3. A four-hour training workshop for departmental computer workstation inspectors can be obtained from Ergonomics@Work, the campus ergonomics program for faculty and staff. See "Campus Resources for Computer Health and Safety" or enroll in Computer Workstation Evaluator Training online at the UC Berkeley Learning Center, found on the blu portal at http://blu.berkeley.edu.

III. Modification of Computer Workstations and Work Practices

    1. Modification of Computer Workstations
      1. Campus departments shall make efforts to provide computer users with workstations that conform to basic ergonomic guidelines outlined in "Computer Workstation Design Guidelines". The input of computer users into the set up of their workstation is important, and departments should take such input into consideration.
      2. Ergonomics@Work will ensure that all desktop computer equipment and workstation furniture available for purchase by campus departments minimally meet the American National Standard for Human Factors Engineering of Computer Workstations, ANSI/HFES 100-2007. Departments are encouraged to make appointments to select adjustable computer workstation furniture and chairs at the Campus ergonomics showroom by calling 1-877-722-9090. See "Campus Resources for Computer Health and Safety".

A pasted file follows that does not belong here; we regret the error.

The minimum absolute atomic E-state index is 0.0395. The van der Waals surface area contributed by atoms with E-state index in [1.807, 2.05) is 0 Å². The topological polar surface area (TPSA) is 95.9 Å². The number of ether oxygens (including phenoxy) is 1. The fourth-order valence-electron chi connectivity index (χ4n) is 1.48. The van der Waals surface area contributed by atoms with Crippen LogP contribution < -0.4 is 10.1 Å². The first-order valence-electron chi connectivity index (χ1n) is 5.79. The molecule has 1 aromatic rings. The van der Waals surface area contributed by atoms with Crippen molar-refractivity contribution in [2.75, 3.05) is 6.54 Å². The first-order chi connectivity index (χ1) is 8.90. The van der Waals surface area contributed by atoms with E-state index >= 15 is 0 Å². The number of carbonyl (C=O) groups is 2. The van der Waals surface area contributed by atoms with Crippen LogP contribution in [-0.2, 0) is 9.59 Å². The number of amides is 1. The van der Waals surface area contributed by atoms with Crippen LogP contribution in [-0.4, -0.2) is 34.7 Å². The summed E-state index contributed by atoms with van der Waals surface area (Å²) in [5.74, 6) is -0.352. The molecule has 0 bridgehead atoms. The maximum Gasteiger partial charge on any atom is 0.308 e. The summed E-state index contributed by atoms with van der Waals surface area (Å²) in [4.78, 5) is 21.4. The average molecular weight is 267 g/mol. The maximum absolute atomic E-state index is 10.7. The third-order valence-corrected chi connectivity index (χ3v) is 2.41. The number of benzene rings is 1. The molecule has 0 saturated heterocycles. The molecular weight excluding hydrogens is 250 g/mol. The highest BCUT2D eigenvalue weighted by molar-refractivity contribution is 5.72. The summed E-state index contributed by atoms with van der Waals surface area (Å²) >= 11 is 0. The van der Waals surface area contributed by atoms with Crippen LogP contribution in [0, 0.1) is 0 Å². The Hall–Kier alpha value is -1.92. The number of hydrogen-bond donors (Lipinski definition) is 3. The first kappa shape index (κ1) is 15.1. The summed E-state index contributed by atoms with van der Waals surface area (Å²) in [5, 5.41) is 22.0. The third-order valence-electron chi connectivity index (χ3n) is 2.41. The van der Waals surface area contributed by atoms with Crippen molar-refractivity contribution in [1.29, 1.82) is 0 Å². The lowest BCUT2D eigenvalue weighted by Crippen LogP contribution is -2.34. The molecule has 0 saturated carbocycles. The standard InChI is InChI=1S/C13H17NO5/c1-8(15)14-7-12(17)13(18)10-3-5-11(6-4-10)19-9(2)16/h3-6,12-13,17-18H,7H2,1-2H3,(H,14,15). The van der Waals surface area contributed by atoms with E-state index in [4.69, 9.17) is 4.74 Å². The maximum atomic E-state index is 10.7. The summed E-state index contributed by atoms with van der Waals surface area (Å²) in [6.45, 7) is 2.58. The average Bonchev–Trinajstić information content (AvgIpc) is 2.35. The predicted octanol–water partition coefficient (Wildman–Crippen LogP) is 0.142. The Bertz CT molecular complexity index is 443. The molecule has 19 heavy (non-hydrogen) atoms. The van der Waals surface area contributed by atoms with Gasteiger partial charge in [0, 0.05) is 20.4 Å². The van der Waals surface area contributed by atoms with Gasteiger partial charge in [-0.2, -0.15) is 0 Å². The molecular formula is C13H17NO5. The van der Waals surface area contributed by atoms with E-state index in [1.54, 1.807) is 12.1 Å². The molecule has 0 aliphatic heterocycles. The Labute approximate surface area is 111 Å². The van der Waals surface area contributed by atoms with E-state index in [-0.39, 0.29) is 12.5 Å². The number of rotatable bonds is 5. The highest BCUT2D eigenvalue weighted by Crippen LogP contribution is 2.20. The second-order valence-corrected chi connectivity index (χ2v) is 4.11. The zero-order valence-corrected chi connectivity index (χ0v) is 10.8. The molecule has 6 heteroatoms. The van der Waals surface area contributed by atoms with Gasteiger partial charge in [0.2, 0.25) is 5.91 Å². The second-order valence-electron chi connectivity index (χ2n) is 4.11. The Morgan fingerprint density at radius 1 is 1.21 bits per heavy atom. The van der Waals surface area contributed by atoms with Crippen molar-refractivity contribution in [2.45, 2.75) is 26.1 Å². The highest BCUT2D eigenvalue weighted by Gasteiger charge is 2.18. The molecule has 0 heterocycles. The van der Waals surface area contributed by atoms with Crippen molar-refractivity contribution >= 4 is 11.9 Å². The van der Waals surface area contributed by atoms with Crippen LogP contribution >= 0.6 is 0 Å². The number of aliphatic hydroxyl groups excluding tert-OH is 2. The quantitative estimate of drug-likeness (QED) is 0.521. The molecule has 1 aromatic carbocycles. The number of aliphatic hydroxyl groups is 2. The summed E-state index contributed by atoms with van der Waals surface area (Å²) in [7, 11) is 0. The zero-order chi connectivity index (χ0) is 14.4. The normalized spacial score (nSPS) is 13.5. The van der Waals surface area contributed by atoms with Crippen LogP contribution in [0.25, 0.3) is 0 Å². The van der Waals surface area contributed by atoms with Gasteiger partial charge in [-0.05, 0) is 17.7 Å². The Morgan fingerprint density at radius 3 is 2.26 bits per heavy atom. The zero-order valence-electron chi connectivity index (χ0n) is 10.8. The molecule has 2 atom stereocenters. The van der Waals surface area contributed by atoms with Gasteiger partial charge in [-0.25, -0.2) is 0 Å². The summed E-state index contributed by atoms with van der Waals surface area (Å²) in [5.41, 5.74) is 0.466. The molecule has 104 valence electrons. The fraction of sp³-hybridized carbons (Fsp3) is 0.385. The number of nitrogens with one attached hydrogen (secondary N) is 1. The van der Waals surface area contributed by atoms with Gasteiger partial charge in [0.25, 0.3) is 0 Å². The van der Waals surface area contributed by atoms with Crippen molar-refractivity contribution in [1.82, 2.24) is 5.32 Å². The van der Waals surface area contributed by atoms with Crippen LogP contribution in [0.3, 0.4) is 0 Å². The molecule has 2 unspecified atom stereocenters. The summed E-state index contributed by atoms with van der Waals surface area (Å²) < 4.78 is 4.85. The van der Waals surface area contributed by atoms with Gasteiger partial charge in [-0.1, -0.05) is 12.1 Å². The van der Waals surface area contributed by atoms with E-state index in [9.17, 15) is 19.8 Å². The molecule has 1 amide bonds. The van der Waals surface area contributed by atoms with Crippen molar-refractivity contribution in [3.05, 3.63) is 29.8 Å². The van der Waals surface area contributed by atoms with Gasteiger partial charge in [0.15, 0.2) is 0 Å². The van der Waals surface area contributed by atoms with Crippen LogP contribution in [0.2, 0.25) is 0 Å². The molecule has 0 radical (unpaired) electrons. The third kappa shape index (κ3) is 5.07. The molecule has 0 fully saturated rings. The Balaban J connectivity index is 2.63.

3. Departments shall make efforts to arrange office lighting to reduce glare and to prevent visual discomfort and eyestrain among computer users. Suggested solutions for reducing glare and lighting problems are outlined in "Computer Workstation Design Guidelines".

    2. Modification of Computer Work Practices
      1. Computer users should not be required to perform continuous, intensive keyboard work, such as highly repetitive data entry or wordprocessing, for longer than half an hour without the opportunity for five minutes of alternate work or the employee's regularly scheduled work break. Alternate work should not include other forms of typing or data entry that are substantially similar to computer duties and should provide a rest from intensive visual demands. Departments should encourage taking rest breaks utilizing Stretch Break software downloadable through the blu portal at http://blu.berkeley.edu.
      2. Departments should design jobs that do not require continuous, full-time computer work whenever feasible. Where possible, job assignments should be structured to facilitate task rotation in order to minimize risk of repetitive strain injuries and visual discomfort.

    3. Special considerations: Medical and Vision Care